The Thunderbolt ports aren't exclusively for video output, you can use one of the ports for video input. While you can use DisplayPort cables for video output, to make video input work you need to output video from a Thunderbolt port using a Thunderbolt cable. That means, at least today, the iMac can only accept video from a 2011 MacBook Pro (or technically another iMac) using a cable that doesn't yet exist on the market. You can expect to see Thunderbolt cables appear in stores very soon though.

Video aside, you will also be able to use the Thunderbolt ports for upcoming Thunderbolt devices as well. Each port supports a daisy chain for up to six Thunderbolt devices, meaning you can hook up a total of 12 devices to a 27-inch iMac.

The CPU Selection The GPU
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  • smithj - Sunday, May 29, 2011 - link

    People not within the European Union do not pay the VAT tax. If you live outside of the European Union, you pay £369.00 which is around $570 USD/AUD so he's completely correct.

    Even if you live in the European Union, you're going to be saving a similar amount since I imagine Apple products get the VAT tax slapped onto them as well. Doesn't change anything.

    On the Hazro website:
    "If you are ordering from outside the UK and EU, you will not be charged VAT."

    There are extremely good reasons for getting a iMac but from a parts point of view its terrible value. You can't measure the benefits of the iMac however with just plain figures and specs.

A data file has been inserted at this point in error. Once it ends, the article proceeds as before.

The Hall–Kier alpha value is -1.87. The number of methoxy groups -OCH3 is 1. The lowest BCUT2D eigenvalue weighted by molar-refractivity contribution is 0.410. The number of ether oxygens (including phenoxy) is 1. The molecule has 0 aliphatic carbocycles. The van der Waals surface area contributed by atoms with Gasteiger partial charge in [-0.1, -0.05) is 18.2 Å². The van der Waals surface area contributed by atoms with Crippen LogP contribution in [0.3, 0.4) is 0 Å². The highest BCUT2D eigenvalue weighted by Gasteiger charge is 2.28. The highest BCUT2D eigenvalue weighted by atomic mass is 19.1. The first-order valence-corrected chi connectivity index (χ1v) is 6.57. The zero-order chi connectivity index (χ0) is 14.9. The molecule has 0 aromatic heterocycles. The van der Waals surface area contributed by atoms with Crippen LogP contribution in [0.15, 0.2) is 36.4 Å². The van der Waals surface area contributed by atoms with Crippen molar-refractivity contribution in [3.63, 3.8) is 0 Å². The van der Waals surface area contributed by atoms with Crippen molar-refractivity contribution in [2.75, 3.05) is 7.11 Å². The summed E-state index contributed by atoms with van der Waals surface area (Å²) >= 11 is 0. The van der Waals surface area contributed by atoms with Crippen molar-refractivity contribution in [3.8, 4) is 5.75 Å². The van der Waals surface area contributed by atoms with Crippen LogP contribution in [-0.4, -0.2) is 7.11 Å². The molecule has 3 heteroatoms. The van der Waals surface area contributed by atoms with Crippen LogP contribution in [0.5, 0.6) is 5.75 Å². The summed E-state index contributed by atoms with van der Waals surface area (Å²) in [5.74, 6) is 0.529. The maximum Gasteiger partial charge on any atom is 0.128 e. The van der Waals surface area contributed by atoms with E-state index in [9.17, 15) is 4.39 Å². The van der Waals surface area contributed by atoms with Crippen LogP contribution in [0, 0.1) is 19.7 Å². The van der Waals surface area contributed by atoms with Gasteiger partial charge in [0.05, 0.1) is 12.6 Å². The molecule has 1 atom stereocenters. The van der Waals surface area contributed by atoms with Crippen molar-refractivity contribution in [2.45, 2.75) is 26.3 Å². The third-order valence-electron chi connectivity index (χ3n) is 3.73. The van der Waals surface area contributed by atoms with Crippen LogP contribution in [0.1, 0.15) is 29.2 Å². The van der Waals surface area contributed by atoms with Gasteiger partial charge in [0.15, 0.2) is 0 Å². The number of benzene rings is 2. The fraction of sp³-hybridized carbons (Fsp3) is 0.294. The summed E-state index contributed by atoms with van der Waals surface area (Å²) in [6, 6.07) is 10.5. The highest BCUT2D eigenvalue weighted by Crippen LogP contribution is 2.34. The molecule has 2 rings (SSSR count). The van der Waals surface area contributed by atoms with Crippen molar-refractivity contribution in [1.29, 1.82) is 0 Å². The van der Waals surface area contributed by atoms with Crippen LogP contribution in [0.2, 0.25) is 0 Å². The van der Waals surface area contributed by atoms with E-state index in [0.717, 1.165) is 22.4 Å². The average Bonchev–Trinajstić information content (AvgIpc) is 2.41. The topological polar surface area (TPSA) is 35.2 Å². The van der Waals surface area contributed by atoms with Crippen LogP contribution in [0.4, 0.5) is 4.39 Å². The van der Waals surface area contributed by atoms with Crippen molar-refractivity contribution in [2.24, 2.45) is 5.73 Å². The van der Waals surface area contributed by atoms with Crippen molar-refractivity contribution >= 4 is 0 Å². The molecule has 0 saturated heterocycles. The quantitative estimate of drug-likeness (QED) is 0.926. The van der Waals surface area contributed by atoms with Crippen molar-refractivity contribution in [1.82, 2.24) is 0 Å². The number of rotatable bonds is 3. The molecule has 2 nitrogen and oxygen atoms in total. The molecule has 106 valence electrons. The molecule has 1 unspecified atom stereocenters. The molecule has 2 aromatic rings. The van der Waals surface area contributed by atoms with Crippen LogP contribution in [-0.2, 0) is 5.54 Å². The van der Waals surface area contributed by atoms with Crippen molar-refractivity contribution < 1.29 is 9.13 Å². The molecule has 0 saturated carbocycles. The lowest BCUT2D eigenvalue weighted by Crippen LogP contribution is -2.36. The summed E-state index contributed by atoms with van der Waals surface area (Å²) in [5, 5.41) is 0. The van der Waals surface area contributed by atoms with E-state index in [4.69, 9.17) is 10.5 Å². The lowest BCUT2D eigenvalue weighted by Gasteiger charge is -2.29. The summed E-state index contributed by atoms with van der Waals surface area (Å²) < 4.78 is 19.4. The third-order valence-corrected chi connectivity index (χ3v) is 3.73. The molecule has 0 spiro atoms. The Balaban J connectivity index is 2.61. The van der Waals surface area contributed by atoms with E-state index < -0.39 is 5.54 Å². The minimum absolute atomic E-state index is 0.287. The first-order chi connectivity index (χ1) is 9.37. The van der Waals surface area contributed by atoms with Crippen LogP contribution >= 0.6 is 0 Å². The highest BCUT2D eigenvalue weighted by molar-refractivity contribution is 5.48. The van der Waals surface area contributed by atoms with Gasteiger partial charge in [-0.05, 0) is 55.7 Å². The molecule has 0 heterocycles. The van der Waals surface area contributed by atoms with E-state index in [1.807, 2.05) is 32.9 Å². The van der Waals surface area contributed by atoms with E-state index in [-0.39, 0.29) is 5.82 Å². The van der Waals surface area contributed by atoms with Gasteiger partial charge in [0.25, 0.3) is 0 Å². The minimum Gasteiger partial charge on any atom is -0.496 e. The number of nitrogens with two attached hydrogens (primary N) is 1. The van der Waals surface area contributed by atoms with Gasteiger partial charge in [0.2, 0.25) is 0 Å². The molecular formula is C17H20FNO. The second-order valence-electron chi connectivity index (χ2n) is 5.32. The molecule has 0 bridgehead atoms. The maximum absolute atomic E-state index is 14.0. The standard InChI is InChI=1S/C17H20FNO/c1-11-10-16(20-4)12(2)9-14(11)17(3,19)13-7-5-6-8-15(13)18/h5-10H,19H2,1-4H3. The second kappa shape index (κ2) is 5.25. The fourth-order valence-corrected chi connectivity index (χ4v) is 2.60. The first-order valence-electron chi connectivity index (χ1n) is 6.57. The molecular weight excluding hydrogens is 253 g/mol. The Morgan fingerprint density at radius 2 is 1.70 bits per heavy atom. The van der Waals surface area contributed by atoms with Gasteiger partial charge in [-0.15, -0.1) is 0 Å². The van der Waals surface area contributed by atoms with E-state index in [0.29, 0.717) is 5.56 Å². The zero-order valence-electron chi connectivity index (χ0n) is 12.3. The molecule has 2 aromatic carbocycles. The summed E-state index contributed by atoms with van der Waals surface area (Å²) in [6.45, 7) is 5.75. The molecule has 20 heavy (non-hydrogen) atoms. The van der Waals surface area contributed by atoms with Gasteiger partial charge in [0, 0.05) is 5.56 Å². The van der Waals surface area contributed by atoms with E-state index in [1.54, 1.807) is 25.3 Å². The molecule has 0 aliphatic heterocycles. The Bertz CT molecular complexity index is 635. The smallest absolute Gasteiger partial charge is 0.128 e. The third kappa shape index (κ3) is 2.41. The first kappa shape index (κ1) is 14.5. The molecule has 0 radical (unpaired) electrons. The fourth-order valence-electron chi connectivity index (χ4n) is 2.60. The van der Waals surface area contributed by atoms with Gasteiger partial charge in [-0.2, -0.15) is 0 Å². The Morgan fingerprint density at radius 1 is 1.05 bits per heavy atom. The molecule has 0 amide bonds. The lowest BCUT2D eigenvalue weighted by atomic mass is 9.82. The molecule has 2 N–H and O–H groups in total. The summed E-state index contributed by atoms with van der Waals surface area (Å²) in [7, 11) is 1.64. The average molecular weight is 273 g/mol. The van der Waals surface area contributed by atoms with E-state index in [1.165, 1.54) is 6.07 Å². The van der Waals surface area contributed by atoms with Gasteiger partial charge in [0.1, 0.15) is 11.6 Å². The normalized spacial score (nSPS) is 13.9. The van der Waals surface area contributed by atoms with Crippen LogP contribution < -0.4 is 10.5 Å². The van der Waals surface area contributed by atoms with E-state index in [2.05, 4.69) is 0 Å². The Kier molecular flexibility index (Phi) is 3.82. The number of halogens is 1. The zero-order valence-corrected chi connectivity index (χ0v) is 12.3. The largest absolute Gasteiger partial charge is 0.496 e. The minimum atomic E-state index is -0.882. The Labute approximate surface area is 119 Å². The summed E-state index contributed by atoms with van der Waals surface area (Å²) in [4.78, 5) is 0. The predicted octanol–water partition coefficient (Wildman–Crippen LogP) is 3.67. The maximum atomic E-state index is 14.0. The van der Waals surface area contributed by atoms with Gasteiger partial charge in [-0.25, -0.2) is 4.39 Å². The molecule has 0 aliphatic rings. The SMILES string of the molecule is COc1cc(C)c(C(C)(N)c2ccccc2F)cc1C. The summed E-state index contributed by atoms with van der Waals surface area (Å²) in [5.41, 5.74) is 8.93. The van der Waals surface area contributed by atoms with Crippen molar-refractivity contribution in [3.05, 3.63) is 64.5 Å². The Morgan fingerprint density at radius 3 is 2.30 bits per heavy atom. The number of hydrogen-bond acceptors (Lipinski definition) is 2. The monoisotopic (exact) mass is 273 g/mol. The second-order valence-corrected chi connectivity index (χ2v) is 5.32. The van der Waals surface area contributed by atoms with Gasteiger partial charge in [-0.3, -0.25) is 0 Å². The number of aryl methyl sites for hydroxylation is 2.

• Kristian Vättö - Sunday, May 29, 2011 - link

    Ahh, that explains it then. I didn't look any further so didn't know about the international price. Customs may be added to the price though (not sure about the US policy as you don't VAT. If I buy something from the US, I will have to pay the Finnish 23% VAT before I can receive it).

    The Hazro looks very good though, thanks for linking it. Something to keep in mind when this oldish iMac needs to go. 500€ for a 27" 1440p display doesn't sound that bad, could get two of them for the price of one 27" ACD
  • repoman27 - Sunday, May 29, 2011 - link

    I took issue with OWC's blog posts about the HDD upgrade issues in the 2011 iMac, and was hoping to find a better clarification here than the one in this review. OWC insisted on using the terms "standard", "leads" and "pins" in odd ways, and some of that seems to be echoed here.

    The HDD power cable in the iMac (Mid 2011) has 7 conductors, a standard 15-pin SATA power connector on one end, and a small 7-socket connector on the other which attaches to a header on the logic board. This assembly, while proprietary, is not necessarily any more so than the ones that ship with modular PSUs. It is more common to see SATA power cables with only 4 conductors (GND, 5 V, GND, 12 V) or 5 conductors if 3.3 V is also supplied. Several pins are then ganged together in the 15-pin connector to support the specified current requirements. As noted in the article, Apple is using relatively small conductors, and thus 2 are used in tandem for 12 V, they also elected to use the reserved pin 11 of the 15-pin SATA power connector for temperature monitoring. Pins 10 and 12 must both be connected to ground, although most of the time one conductor is used and pins 10-12 are all ganged together. Apple couldn't do this, so instead their 7 conductors are for GND, 5 V, GND, Temp, GND, 12 V, 12 V.